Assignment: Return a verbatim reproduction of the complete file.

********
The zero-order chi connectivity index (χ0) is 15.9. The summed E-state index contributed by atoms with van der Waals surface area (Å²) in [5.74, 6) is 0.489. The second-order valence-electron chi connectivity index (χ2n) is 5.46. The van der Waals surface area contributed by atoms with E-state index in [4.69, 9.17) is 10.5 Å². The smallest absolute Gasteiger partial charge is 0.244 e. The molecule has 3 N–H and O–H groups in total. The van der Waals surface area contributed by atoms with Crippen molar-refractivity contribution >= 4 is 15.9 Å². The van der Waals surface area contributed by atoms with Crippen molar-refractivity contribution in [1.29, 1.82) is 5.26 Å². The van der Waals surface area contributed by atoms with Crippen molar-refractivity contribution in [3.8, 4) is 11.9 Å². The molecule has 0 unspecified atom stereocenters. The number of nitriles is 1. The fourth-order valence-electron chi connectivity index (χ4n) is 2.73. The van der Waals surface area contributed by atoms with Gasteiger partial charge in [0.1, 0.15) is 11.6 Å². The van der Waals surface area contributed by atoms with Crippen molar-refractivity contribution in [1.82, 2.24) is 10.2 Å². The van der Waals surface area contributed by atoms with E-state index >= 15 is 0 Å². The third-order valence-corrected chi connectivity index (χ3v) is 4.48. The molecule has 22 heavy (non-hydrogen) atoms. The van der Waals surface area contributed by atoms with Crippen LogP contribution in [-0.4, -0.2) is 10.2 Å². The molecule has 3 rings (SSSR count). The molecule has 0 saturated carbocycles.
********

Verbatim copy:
The zero-order chi connectivity index (χ0) is 15.9. The summed E-state index contributed by atoms with van der Waals surface area (Å²) in [5.74, 6) is 0.489. The second-order valence-electron chi connectivity index (χ2n) is 5.46. The van der Waals surface area contributed by atoms with E-state index in [4.69, 9.17) is 10.5 Å². The smallest absolute Gasteiger partial charge is 0.244 e. The molecule has 3 N–H and O–H groups in total. The van der Waals surface area contributed by atoms with Crippen molar-refractivity contribution >= 4 is 15.9 Å². The van der Waals surface area contributed by atoms with Crippen molar-refractivity contribution in [1.29, 1.82) is 5.26 Å². The van der Waals surface area contributed by atoms with Crippen molar-refractivity contribution in [3.8, 4) is 11.9 Å². The molecule has 0 unspecified atom stereocenters. The number of nitriles is 1. The fourth-order valence-electron chi connectivity index (χ4n) is 2.73. The van der Waals surface area contributed by atoms with Gasteiger partial charge in [0.1, 0.15) is 11.6 Å². The van der Waals surface area contributed by atoms with Crippen molar-refractivity contribution in [1.82, 2.24) is 10.2 Å². The van der Waals surface area contributed by atoms with E-state index >= 15 is 0 Å². The third-order valence-corrected chi connectivity index (χ3v) is 4.48. The molecule has 22 heavy (non-hydrogen) atoms. The van der Waals surface area contributed by atoms with Crippen LogP contribution in [-0.4, -0.2) is 10.2 Å². The molecule has 3 rings (SSSR count). The molecule has 0 saturated carbocycles.